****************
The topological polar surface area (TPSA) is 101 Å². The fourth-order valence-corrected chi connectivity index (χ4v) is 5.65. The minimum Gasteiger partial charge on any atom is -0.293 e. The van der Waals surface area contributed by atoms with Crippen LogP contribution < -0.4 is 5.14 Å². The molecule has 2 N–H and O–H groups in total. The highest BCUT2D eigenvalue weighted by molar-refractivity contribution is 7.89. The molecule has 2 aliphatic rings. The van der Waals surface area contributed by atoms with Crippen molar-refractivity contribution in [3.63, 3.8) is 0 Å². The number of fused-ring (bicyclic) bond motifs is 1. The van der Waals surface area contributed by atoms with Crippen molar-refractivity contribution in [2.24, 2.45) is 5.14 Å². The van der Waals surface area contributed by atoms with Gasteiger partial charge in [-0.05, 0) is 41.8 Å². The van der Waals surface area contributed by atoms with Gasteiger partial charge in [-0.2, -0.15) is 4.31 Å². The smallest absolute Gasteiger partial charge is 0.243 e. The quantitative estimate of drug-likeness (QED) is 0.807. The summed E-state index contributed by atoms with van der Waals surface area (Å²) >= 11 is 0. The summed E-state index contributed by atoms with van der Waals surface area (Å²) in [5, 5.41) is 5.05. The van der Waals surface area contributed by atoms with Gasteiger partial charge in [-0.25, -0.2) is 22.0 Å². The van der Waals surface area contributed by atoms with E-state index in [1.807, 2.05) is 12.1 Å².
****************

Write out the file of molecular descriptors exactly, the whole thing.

The topological polar surface area (TPSA) is 101 Å². The fourth-order valence-corrected chi connectivity index (χ4v) is 5.65. The minimum Gasteiger partial charge on any atom is -0.293 e. The van der Waals surface area contributed by atoms with Crippen LogP contribution < -0.4 is 5.14 Å². The molecule has 2 N–H and O–H groups in total. The highest BCUT2D eigenvalue weighted by molar-refractivity contribution is 7.89. The molecule has 2 aliphatic rings. The van der Waals surface area contributed by atoms with Crippen molar-refractivity contribution in [3.63, 3.8) is 0 Å². The number of fused-ring (bicyclic) bond motifs is 1. The van der Waals surface area contributed by atoms with Crippen molar-refractivity contribution in [2.24, 2.45) is 5.14 Å². The van der Waals surface area contributed by atoms with Gasteiger partial charge in [-0.05, 0) is 41.8 Å². The van der Waals surface area contributed by atoms with Gasteiger partial charge in [-0.2, -0.15) is 4.31 Å². The smallest absolute Gasteiger partial charge is 0.243 e. The quantitative estimate of drug-likeness (QED) is 0.807. The summed E-state index contributed by atoms with van der Waals surface area (Å²) >= 11 is 0. The summed E-state index contributed by atoms with van der Waals surface area (Å²) in [5, 5.41) is 5.05. The van der Waals surface area contributed by atoms with Gasteiger partial charge in [-0.25, -0.2) is 22.0 Å². The van der Waals surface area contributed by atoms with E-state index in [1.807, 2.05) is 12.1 Å².